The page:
Not long ago, the word “safe” had a definition that most everyone could agree on. Were you in imminent danger of being violently attacked or otherwise physically injured? No? Then we call that being safe. Easy, simple to remember, and meaningful.
Unfortunately, “safe” has become yet another buzzword redefined by the destructive feminist movement in 2015. And as a corollary, the word “violence” has changed as well. You don’t have to hit someone to be accused of violence these days. Just insulting someone can qualify. Hell, you don’t even have to be in the same room. Just disagreeing with a feminist online can qualify as violence in some circles.
Well, sure, there are some fruity moonbats out there, but are they really worth worrying about? It’s not like they have an audience in front of the United Nations or anything.
Think again. This week, UN Women released a report called “Cyber Violence Against Women and Girls: A Global Wake-up Call.” In this report, the UN calls on the governments of the world to scrub the internet clean of any content that might make women feel “unsafe” while surfing the Web. The focus of the report – and the accompanying launch – was online harassment, a scourge so terrible that we have to eliminate free speech so that women can use the internet in peace.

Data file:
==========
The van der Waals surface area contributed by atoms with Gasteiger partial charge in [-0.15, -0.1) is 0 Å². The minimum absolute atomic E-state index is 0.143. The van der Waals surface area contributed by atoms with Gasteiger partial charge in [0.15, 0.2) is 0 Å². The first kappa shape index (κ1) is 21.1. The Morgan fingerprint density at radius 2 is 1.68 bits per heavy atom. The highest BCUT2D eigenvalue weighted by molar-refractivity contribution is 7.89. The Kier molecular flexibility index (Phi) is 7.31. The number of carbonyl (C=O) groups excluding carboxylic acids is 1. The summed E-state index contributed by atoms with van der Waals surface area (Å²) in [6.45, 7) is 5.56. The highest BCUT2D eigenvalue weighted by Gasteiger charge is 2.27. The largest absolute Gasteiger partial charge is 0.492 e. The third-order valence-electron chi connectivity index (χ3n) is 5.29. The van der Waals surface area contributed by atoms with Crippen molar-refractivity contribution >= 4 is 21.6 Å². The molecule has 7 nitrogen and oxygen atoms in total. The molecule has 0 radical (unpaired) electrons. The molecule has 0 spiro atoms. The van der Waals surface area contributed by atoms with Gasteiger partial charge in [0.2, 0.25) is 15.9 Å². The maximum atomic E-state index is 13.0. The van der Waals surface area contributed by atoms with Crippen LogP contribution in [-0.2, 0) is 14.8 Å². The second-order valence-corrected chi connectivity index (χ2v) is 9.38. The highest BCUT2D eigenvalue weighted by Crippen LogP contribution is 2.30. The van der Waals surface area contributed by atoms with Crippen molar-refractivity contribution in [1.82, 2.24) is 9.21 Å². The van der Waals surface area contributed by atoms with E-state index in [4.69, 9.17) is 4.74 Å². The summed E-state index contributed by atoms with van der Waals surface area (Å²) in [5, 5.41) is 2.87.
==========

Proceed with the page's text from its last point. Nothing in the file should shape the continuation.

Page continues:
Front and center at the launch was Anita Sarkeesian, a video-game blogger who has made a name for herself by attacking gender inequality in the gaming industry. Sarkeesian (who UN Women actually described as a “survivor of online violence”) said that harassment wasn’t just about threats; it was “also the day-to-day grind of ‘you’re a liar’ and ‘you suck,’ including all of these hate videos that attack us on a regular basis.”
In 2012, nearly 500,000 people were murdered internationally. But no, let’s keep the focus on the important things, like whether or not deliberately controversial women like Sarkeesian have to put up with insults from behind the safety of an internet connection.
But of course, there is no such safety when “a cyber-touch is recognized as equally as harmful as a physical touch,” as the UN report claims. Uh-huh. Ask women who have been raped or otherwise violently assaulted if they agree with that assessment. Ask them if they would rather go through that ordeal again or put up with some immature teenagers in the YouTube comments section. Something tells me they would not describe the two as “equally harmful.”
This dangerous version of feminism is not about gender equality. In fact, it’s just the opposite. Women are so weak and helpless that they cannot hope to succeed in life unless men stop saying mean stuff to them on the internet. This movement is not only a threat to free speech, it is a threat to any woman who wants to escape the old notions of masculine superiority.